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. Last Updated: 07/27/2016

Storekeepers Alter Society With Service

Last week, we encountered khamstvo, the rudeness -- shocking to Westerners -- with which Russians often treat each other, only because they are accustomed to being abused themselves.

This week, I offer you the inspiring tale of Irina Rostovskaya and Teresa Minyervina, two young Muscovites who want to break the Russian habit of defensive arrogance and bring into the public sphere the friendliness for which Russians are famous when they receive guests at home.

Irina and Teresa work in a new corner shop which has opened by the pond, locally known as "Andropov's Puddle," behind Novoslobodskaya metro station.

Many new shops in Moscow give you the feeling that you are "almost in the West." But in this store you can really imagine yourself transported to Germany, where Irina stayed for two months, or Finland, where both women traveled on an excursion.

It has nothing to do with the range of wines, cakes, cold meats and cheeses on sale. It is all because of the warm welcome from behind the counter. British readers will understand me when I say the shop belongs in Coronation Street, the soap opera of cozy northern English life.

Neither Irina nor Teresa has been in trade before. They did not work in the old Soviet shops with their sullen lines for the most basic items, nor have they been chelnoki, or shuttle traders supplying the kiosks that are Russia's fledgling shops.

Until last year they were teachers in a primary school. They must have been popular with the children for they are both kind and attractive.

"But we could not live on the salary," said Irina. "I am single. Teresa is married but she has no children. Even with such small families, we could not survive. So we began looking around for other work which would satisfy our souls."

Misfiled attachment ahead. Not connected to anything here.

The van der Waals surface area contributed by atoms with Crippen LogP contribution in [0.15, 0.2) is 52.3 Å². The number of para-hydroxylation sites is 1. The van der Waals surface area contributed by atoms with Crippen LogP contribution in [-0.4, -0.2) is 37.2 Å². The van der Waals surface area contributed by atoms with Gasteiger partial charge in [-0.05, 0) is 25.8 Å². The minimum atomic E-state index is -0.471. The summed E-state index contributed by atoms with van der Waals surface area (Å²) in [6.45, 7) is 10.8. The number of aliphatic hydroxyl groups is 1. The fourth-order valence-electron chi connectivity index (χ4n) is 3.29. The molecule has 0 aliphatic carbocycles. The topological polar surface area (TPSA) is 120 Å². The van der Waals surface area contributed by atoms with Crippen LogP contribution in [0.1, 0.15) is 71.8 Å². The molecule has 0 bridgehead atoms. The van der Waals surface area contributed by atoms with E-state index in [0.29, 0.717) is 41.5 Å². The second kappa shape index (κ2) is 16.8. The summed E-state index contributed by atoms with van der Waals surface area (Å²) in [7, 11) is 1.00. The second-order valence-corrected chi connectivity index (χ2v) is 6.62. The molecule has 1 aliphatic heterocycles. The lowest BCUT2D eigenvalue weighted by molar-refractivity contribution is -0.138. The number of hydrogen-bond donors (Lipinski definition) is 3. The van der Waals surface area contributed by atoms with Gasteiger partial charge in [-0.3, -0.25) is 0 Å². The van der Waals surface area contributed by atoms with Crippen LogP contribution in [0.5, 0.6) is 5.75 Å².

A parent whose child Irina and Teresa had taught offered them work in her shop, one of a small chain. The store is open 24 hours a day, 365 days a year. Men work the night shift for security reasons, but Irina and Teresa are on duty most days.

They are behind the counter on New Year's Day, cheerfully explaining to customers the qualities of various imported products and taking their money directly instead of making them go to a separate till to pay.

As I conduct my interview, Teresa keeps jumping up to serve the customers. The customer comes first. Which is why Irina and Teresa have a regular clientele and the shop, open since October, is already profitable. The women earn about 1 million rubles ($210) per month.

"It's not a fortune," says Teresa. "But it's better than at school. And here we feel the success of the business depends on our efforts."

Decision-making is more democratic in the shop than at school, they say. The bosses earn slightly more than the ordinary staff, but it is clear to everyone why this is so.

Both Irina and Teresa are looking with some anxiety toward the coming presidential election. Irina fears a communist victory could have negative consequences for small private businesses. "We are hoping for the best," says Teresa.

Irina so enjoys her new job that she would not go back to teaching. Teresa says she still has "pricks of nostalgia" for the world of education. "But I see a deeper meaning in shop work than just selling. We are helping to change the culture of our society.